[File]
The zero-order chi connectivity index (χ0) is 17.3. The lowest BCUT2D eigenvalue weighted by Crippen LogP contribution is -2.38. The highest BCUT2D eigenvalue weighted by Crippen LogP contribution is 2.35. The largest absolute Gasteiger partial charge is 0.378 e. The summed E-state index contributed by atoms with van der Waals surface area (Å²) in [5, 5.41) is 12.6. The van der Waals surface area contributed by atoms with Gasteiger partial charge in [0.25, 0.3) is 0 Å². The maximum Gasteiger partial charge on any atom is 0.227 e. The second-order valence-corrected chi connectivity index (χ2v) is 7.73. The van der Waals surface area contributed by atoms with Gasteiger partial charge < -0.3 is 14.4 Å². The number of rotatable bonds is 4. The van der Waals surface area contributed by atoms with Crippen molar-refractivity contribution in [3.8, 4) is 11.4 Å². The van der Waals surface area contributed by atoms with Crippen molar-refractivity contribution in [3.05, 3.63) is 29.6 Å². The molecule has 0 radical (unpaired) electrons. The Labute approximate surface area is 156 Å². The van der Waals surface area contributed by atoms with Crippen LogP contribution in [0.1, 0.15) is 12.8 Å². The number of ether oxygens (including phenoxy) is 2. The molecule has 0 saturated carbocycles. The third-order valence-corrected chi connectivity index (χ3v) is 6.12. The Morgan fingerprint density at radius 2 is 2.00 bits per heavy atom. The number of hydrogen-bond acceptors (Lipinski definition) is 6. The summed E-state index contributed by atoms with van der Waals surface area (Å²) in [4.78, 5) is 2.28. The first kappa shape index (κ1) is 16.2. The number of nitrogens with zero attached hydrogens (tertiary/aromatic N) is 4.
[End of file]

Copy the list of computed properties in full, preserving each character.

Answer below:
The zero-order chi connectivity index (χ0) is 17.3. The lowest BCUT2D eigenvalue weighted by Crippen LogP contribution is -2.38. The highest BCUT2D eigenvalue weighted by Crippen LogP contribution is 2.35. The largest absolute Gasteiger partial charge is 0.378 e. The summed E-state index contributed by atoms with van der Waals surface area (Å²) in [5, 5.41) is 12.6. The van der Waals surface area contributed by atoms with Gasteiger partial charge in [0.25, 0.3) is 0 Å². The maximum Gasteiger partial charge on any atom is 0.227 e. The second-order valence-corrected chi connectivity index (χ2v) is 7.73. The van der Waals surface area contributed by atoms with Gasteiger partial charge < -0.3 is 14.4 Å². The number of rotatable bonds is 4. The van der Waals surface area contributed by atoms with Crippen molar-refractivity contribution in [3.8, 4) is 11.4 Å². The van der Waals surface area contributed by atoms with Crippen molar-refractivity contribution in [3.05, 3.63) is 29.6 Å². The molecule has 0 radical (unpaired) electrons. The Labute approximate surface area is 156 Å². The van der Waals surface area contributed by atoms with Crippen LogP contribution in [0.1, 0.15) is 12.8 Å². The number of ether oxygens (including phenoxy) is 2. The molecule has 0 saturated carbocycles. The third-order valence-corrected chi connectivity index (χ3v) is 6.12. The Morgan fingerprint density at radius 2 is 2.00 bits per heavy atom. The number of hydrogen-bond acceptors (Lipinski definition) is 6. The summed E-state index contributed by atoms with van der Waals surface area (Å²) in [4.78, 5) is 2.28. The first kappa shape index (κ1) is 16.2. The number of nitrogens with zero attached hydrogens (tertiary/aromatic N) is 4.